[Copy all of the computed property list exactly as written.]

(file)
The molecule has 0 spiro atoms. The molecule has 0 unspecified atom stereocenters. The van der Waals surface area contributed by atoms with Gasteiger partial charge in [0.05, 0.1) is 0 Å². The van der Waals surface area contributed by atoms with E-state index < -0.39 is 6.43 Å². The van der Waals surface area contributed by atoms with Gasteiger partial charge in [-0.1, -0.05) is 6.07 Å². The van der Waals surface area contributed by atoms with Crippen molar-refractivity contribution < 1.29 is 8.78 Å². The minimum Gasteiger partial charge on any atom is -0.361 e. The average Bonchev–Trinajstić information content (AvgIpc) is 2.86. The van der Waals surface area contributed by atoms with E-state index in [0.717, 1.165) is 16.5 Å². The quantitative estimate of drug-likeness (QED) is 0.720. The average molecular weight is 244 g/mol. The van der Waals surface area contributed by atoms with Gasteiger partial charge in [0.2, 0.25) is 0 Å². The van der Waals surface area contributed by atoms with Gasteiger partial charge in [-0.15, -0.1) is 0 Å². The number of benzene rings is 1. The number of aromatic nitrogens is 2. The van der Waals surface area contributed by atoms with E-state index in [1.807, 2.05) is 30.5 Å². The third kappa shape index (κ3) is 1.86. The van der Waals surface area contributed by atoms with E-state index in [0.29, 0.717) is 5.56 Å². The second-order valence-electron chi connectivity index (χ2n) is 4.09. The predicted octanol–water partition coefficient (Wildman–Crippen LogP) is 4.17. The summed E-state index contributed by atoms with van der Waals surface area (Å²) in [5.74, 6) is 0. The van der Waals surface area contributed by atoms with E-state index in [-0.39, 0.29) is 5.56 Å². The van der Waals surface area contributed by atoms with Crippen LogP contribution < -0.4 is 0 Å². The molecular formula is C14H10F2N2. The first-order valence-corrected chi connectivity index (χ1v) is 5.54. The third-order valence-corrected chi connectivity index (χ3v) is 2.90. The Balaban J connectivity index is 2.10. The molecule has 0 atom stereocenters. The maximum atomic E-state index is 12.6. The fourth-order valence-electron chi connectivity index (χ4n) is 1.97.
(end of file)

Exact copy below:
The molecule has 0 spiro atoms. The molecule has 0 unspecified atom stereocenters. The van der Waals surface area contributed by atoms with Gasteiger partial charge in [0.05, 0.1) is 0 Å². The van der Waals surface area contributed by atoms with E-state index < -0.39 is 6.43 Å². The van der Waals surface area contributed by atoms with Gasteiger partial charge in [-0.1, -0.05) is 6.07 Å². The van der Waals surface area contributed by atoms with Crippen molar-refractivity contribution < 1.29 is 8.78 Å². The minimum Gasteiger partial charge on any atom is -0.361 e. The average Bonchev–Trinajstić information content (AvgIpc) is 2.86. The van der Waals surface area contributed by atoms with E-state index in [0.717, 1.165) is 16.5 Å². The quantitative estimate of drug-likeness (QED) is 0.720. The average molecular weight is 244 g/mol. The van der Waals surface area contributed by atoms with Gasteiger partial charge in [0.2, 0.25) is 0 Å². The van der Waals surface area contributed by atoms with Gasteiger partial charge in [-0.15, -0.1) is 0 Å². The number of benzene rings is 1. The number of aromatic nitrogens is 2. The van der Waals surface area contributed by atoms with E-state index in [1.807, 2.05) is 30.5 Å². The third kappa shape index (κ3) is 1.86. The van der Waals surface area contributed by atoms with E-state index in [0.29, 0.717) is 5.56 Å². The second-order valence-electron chi connectivity index (χ2n) is 4.09. The predicted octanol–water partition coefficient (Wildman–Crippen LogP) is 4.17. The summed E-state index contributed by atoms with van der Waals surface area (Å²) in [5.74, 6) is 0. The van der Waals surface area contributed by atoms with E-state index in [-0.39, 0.29) is 5.56 Å². The van der Waals surface area contributed by atoms with Crippen LogP contribution < -0.4 is 0 Å². The molecular formula is C14H10F2N2. The first-order valence-corrected chi connectivity index (χ1v) is 5.54. The third-order valence-corrected chi connectivity index (χ3v) is 2.90. The Balaban J connectivity index is 2.10. The molecule has 0 atom stereocenters. The maximum atomic E-state index is 12.6. The fourth-order valence-electron chi connectivity index (χ4n) is 1.97.